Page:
It is not known how many people have FAI. Some people may live long, active lives with FAI and never have problems. When symptoms develop, however, it usually indicates that there is damage to the cartilage or labrum and the disease is likely to progress.
Because athletic people may work the hip joint more vigorously, they may begin to experience pain earlier than those who are less active. However, exercise does not cause FAI.
The most common symptoms of FAI include:
Pain often occurs in the groin area, although it may occur toward the outside of the hip. Turning, twisting, and squatting may cause a sharp, stabbing pain. Sometimes, the pain is just a dull ache.
If tests show joint damage caused by FAI and your pain is not relieved by nonsurgical treatment, your doctor may recommend surgery.
Many FAI problems can be treated with arthroscopic surgery. Arthroscopic procedures are done with small incisions and thin instruments. The surgeon uses a small camera, called an arthroscope, to view inside the hip.
During arthroscopy, your doctor can repair or clean out any damage to the labrum and articular cartilage. He or she can correct the FAI by trimming the bony rim of the acetabulum and also shaving down the bump on the femoral head.
Activity changes. Your doctor may first recommend simply changing your daily routine and avoiding activities that cause symptoms.
Non-steroidal anti-inflammatory medications. Drugs like ibuprofen can be provided in a prescription-strength form to help reduce pain and inflammation.
Physical therapy. Specific exercises can improve the range of motion in your hip and strengthen the muscles that support the joint. This can relieve some stress on the injured labrum or cartilage.
Bursae are small, jelly like sacs are located throughout the body – especially in joints where a lot of movement occurs, like the hip. Their purpose is to reduce friction and act as cushions during joint movement. Bursitis is inflammation of the bursa.
Bursitis related to the hip may be experienced in two places. The first is on the outside of the hip joint, affecting the greater trochanter of the femur (just next to the femoral head), which is called trochanteric bursitis. The second is called hip bursitis, or more specifically, iliopsoas bursitis, and is felt in the groin area.
Inflammation of a bursa is caused by repetitive-use injuries, prolonged pressure, lumbar spine diseases, rheumatoid arthritis, or sometimes infection. It can affect anyone at any age, but is most common in women and the middle-aged. The main symptom is aching pain in the outer hip. The pain worsens with movement or pressure and may travel down the outside of the thigh toward the knee. Pain caused by pressure at night can make sleeping very difficult.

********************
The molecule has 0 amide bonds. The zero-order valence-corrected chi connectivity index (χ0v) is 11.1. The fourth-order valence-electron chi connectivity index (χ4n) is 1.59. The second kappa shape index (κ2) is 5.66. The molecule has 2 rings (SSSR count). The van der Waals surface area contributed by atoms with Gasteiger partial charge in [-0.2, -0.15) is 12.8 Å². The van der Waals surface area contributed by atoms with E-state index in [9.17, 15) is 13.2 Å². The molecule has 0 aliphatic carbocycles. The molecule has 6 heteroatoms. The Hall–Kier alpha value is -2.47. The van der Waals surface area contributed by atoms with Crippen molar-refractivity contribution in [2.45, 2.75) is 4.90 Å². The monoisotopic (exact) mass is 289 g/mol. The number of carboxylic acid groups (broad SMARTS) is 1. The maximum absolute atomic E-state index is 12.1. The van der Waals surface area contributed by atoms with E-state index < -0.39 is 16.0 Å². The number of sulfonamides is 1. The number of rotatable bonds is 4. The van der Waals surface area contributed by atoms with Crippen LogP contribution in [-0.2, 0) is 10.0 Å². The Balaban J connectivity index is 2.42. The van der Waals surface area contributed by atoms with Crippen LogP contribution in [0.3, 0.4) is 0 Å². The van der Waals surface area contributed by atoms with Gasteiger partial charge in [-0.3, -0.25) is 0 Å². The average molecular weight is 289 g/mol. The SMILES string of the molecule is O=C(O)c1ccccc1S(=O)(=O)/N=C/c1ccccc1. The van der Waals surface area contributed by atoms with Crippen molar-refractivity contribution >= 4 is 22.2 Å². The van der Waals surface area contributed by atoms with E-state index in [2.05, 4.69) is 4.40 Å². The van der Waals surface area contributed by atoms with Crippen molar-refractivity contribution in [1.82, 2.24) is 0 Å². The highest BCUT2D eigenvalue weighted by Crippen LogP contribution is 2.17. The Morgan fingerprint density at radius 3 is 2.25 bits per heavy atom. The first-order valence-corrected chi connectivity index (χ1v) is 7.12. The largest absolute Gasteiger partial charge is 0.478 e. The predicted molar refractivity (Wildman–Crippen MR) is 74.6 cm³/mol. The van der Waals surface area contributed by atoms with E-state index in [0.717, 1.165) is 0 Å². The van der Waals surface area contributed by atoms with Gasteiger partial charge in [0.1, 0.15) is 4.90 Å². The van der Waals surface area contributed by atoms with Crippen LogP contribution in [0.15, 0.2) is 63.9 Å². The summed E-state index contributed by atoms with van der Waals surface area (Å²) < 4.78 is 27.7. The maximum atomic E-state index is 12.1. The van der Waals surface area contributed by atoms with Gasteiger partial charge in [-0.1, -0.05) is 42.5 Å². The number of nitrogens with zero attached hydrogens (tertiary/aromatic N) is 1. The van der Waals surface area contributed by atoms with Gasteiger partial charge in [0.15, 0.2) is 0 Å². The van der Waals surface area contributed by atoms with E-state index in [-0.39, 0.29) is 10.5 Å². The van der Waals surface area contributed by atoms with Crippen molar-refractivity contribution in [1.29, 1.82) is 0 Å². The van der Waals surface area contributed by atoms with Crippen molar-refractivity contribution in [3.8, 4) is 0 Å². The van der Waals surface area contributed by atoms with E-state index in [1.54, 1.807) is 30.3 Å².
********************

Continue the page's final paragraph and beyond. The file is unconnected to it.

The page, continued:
The labrum is a ring of cartilage that follows the outside rim of the hip joint, and helps to cushion the joint. It also acts like a rubber seal helping to hold the back part of the femur into the hip socket. A hip labral tear involves damage to this cartilage.
While many labral hip tears do not produce symptoms, patients may experience the following:
The hamstring muscles run down the back of the thigh and are heavily involved in day to day activities such as running, jumping, standing, and general posture. The hamstrings are made up of three main muscles: the semitendinosus, the semimembranosus, and the biceps femoris. A pulled hamstring or strain is an injury to one of these muscles. These injuries are very common, and occur most frequently in athletes who perform sprinting, such as track, soccer, and basketball. Most hamstring injuries respond well to simple, nonsurgical treatments.
Surgery is usually performed when there has been a full avulsion, which is when the tendon pulls away from the bone. Surgery may also be needed to repair a complete tear of the muscle tissue itself.
To prevent any further tears or avulsions, be sure to follow your doctor’s advice.
Dear Dr. Sima,
I am writing to express my appreciation to you for providing the surgical skills needed for my recent hip replacement surgery. I am grateful for the commitment you’ve made to continually learn and use innovative techniques which benefit your patient’s successful surgery and recovery.